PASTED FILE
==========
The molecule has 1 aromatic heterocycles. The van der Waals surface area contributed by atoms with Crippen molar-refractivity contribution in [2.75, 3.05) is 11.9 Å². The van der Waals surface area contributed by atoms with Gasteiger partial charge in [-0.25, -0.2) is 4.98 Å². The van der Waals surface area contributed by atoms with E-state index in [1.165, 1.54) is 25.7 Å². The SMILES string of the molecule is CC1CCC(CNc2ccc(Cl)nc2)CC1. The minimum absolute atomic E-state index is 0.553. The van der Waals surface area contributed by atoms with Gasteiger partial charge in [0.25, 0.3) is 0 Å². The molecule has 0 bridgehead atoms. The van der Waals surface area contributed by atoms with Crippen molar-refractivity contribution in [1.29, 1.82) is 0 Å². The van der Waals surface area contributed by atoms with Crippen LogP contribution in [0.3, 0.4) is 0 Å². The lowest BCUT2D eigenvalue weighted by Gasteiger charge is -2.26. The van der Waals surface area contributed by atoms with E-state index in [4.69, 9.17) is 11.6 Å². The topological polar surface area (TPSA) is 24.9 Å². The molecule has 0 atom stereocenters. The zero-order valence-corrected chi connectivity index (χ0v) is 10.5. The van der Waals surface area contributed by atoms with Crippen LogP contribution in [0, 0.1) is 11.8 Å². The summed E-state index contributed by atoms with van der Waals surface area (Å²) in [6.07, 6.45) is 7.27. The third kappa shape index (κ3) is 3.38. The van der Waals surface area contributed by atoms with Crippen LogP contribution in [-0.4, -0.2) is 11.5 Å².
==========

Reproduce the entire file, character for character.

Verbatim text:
The molecule has 1 aromatic heterocycles. The van der Waals surface area contributed by atoms with Crippen molar-refractivity contribution in [2.75, 3.05) is 11.9 Å². The van der Waals surface area contributed by atoms with Gasteiger partial charge in [-0.25, -0.2) is 4.98 Å². The van der Waals surface area contributed by atoms with E-state index in [1.165, 1.54) is 25.7 Å². The SMILES string of the molecule is CC1CCC(CNc2ccc(Cl)nc2)CC1. The minimum absolute atomic E-state index is 0.553. The van der Waals surface area contributed by atoms with Gasteiger partial charge in [0.25, 0.3) is 0 Å². The molecule has 0 bridgehead atoms. The van der Waals surface area contributed by atoms with Crippen molar-refractivity contribution in [1.29, 1.82) is 0 Å². The van der Waals surface area contributed by atoms with Crippen LogP contribution in [0.3, 0.4) is 0 Å². The lowest BCUT2D eigenvalue weighted by Gasteiger charge is -2.26. The van der Waals surface area contributed by atoms with E-state index in [4.69, 9.17) is 11.6 Å². The topological polar surface area (TPSA) is 24.9 Å². The molecule has 0 atom stereocenters. The zero-order valence-corrected chi connectivity index (χ0v) is 10.5. The van der Waals surface area contributed by atoms with Crippen LogP contribution in [0, 0.1) is 11.8 Å². The summed E-state index contributed by atoms with van der Waals surface area (Å²) in [6.07, 6.45) is 7.27. The third kappa shape index (κ3) is 3.38. The van der Waals surface area contributed by atoms with Crippen LogP contribution in [-0.4, -0.2) is 11.5 Å².